I fell asleep sometime after Hannover. Early the next morning the carriage attendant woke me up in time for breakfast, served in the compartment, with a view out over the French countryside.
All of a sudden we were in Paris. I shouldered The Beast and made my way through the metro to Gare du Nord to catch the Eurostar. Everything felt like it was happening really fast, but it was strange to think I’d soon be back in London. In the Eurostar part of the station I found myself surrounded by English people for the first time in two months; it was weird to see them. They seemed almost foreign. I boarded the Eurostar without difficulty and dozed for the rest of France, only waking up when we were in the tunnel, when my heart began to thunder in anticipation. Then we popped back up on the other side and I saw the small familiar fields of England zip past outside the window.
I found myself grinning broadly and idiotically out of the window, almost overwhelmed with relief and triumph. I’d done it! I couldn’t believe I’d made it all the way home from Beijing overland – and all the way from Kathmandu in one piece. A trip of over 13,500 kilometres (8500 miles) in total, of which 10,500 km was made overland, by train, bus, horse, ferry and taxi, in the company of old friends, family, bossy Siberian grandmothers, knife-wielding taxi drivers, and French Russophiles. I couldn’t stop smiling for the rest of the journey. There’s a certain background tension whenever you’re travelling that just comes from being in unfamiliar territory and having to concentrate harder on finding your way round, working out the currency and communicating with people. Now this tension was gone.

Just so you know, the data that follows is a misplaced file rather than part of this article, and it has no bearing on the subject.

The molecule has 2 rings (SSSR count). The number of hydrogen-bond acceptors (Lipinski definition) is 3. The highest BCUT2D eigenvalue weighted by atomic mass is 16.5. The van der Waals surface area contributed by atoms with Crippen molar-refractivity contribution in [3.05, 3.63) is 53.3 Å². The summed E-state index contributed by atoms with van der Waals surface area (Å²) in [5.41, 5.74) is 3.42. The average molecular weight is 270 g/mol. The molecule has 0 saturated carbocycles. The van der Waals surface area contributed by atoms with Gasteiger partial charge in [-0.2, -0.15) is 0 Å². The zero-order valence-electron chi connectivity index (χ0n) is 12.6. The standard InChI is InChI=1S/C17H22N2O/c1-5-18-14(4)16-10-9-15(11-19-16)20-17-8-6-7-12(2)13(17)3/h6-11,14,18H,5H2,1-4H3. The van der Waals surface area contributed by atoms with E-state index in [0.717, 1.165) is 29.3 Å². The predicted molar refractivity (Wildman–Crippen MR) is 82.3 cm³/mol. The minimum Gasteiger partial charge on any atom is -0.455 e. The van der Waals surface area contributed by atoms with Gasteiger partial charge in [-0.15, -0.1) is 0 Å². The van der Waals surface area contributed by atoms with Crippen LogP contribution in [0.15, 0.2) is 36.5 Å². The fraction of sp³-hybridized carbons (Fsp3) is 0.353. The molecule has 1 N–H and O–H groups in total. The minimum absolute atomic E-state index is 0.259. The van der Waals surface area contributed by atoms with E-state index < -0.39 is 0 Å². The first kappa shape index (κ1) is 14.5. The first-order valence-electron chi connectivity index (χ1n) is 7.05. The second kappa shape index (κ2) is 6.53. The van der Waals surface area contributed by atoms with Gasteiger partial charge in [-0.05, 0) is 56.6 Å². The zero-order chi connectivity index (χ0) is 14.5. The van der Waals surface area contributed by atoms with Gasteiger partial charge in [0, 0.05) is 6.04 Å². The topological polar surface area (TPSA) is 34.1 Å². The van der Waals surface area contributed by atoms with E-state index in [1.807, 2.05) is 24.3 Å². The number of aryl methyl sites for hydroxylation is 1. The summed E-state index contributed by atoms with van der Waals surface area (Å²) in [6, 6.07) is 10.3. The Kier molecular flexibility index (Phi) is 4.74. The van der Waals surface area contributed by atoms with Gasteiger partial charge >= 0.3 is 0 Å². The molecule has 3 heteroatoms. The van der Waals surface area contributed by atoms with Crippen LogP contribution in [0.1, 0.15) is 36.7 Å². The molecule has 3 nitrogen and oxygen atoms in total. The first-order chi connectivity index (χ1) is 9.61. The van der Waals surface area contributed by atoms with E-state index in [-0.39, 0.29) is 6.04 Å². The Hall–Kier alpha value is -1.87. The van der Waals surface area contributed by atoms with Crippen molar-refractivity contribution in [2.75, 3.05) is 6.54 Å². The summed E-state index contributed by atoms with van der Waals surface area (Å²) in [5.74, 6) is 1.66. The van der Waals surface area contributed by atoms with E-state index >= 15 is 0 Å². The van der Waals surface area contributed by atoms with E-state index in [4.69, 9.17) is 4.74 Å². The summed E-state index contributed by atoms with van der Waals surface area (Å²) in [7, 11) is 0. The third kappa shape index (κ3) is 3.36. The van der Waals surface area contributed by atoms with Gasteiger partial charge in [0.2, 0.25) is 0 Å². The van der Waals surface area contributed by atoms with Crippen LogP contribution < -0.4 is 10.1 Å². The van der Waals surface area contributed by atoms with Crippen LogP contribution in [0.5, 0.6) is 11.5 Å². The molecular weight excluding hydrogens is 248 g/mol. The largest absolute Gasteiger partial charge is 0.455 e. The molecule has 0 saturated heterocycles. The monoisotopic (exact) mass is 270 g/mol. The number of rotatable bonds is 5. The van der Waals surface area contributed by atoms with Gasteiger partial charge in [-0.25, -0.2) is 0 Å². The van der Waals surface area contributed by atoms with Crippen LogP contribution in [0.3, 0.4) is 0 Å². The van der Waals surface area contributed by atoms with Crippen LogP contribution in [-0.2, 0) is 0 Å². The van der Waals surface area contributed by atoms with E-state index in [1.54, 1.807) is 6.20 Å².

We pulled into St Pancras station and I found my boyfriend David waiting for me. It was brilliant to see him again. We both had so much to talk about we barely knew where to begin. We stopped for a quick coffee at the British Library and then I embarked on the very last stage of my journey: the 91 bus back home.